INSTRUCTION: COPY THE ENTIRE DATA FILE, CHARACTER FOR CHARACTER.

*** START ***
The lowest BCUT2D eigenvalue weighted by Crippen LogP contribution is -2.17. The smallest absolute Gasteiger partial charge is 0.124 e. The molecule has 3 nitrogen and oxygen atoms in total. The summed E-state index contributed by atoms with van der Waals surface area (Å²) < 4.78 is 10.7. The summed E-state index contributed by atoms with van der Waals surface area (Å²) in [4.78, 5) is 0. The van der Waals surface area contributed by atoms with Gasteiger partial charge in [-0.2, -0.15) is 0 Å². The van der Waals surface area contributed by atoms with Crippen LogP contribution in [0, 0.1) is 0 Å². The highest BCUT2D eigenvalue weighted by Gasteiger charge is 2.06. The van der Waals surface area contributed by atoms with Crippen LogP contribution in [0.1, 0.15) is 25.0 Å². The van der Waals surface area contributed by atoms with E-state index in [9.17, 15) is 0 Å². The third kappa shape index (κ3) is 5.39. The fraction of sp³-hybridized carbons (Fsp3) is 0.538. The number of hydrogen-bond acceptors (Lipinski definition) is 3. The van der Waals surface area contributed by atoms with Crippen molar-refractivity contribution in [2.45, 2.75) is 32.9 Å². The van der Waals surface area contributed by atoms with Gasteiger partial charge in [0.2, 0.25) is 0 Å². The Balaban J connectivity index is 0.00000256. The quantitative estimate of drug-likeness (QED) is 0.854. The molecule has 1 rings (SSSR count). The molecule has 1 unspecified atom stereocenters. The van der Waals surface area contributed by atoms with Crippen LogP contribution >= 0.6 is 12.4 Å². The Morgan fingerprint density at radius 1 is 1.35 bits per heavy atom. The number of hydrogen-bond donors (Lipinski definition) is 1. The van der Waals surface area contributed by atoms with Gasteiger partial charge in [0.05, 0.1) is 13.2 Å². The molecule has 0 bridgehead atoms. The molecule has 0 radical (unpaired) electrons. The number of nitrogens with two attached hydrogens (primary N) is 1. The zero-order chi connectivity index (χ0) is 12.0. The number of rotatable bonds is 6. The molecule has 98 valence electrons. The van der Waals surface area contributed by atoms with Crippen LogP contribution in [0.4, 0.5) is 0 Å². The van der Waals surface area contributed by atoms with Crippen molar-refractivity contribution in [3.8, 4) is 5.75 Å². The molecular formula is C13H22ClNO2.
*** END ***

The lowest BCUT2D eigenvalue weighted by Crippen LogP contribution is -2.17. The smallest absolute Gasteiger partial charge is 0.124 e. The molecule has 3 nitrogen and oxygen atoms in total. The summed E-state index contributed by atoms with van der Waals surface area (Å²) < 4.78 is 10.7. The summed E-state index contributed by atoms with van der Waals surface area (Å²) in [4.78, 5) is 0. The van der Waals surface area contributed by atoms with Gasteiger partial charge in [-0.2, -0.15) is 0 Å². The van der Waals surface area contributed by atoms with Crippen LogP contribution in [0, 0.1) is 0 Å². The highest BCUT2D eigenvalue weighted by Gasteiger charge is 2.06. The van der Waals surface area contributed by atoms with Crippen LogP contribution in [0.1, 0.15) is 25.0 Å². The van der Waals surface area contributed by atoms with E-state index in [9.17, 15) is 0 Å². The third kappa shape index (κ3) is 5.39. The fraction of sp³-hybridized carbons (Fsp3) is 0.538. The number of hydrogen-bond acceptors (Lipinski definition) is 3. The van der Waals surface area contributed by atoms with Crippen molar-refractivity contribution in [2.45, 2.75) is 32.9 Å². The van der Waals surface area contributed by atoms with Gasteiger partial charge in [0.2, 0.25) is 0 Å². The Balaban J connectivity index is 0.00000256. The quantitative estimate of drug-likeness (QED) is 0.854. The molecule has 1 rings (SSSR count). The molecule has 1 unspecified atom stereocenters. The van der Waals surface area contributed by atoms with Crippen LogP contribution >= 0.6 is 12.4 Å². The Morgan fingerprint density at radius 1 is 1.35 bits per heavy atom. The number of hydrogen-bond donors (Lipinski definition) is 1. The van der Waals surface area contributed by atoms with Gasteiger partial charge in [0.05, 0.1) is 13.2 Å². The molecule has 0 bridgehead atoms. The molecule has 0 radical (unpaired) electrons. The number of nitrogens with two attached hydrogens (primary N) is 1. The zero-order chi connectivity index (χ0) is 12.0. The number of rotatable bonds is 6. The molecule has 98 valence electrons. The van der Waals surface area contributed by atoms with Crippen LogP contribution in [0.4, 0.5) is 0 Å². The van der Waals surface area contributed by atoms with Crippen molar-refractivity contribution in [3.8, 4) is 5.75 Å². The molecular formula is C13H22ClNO2.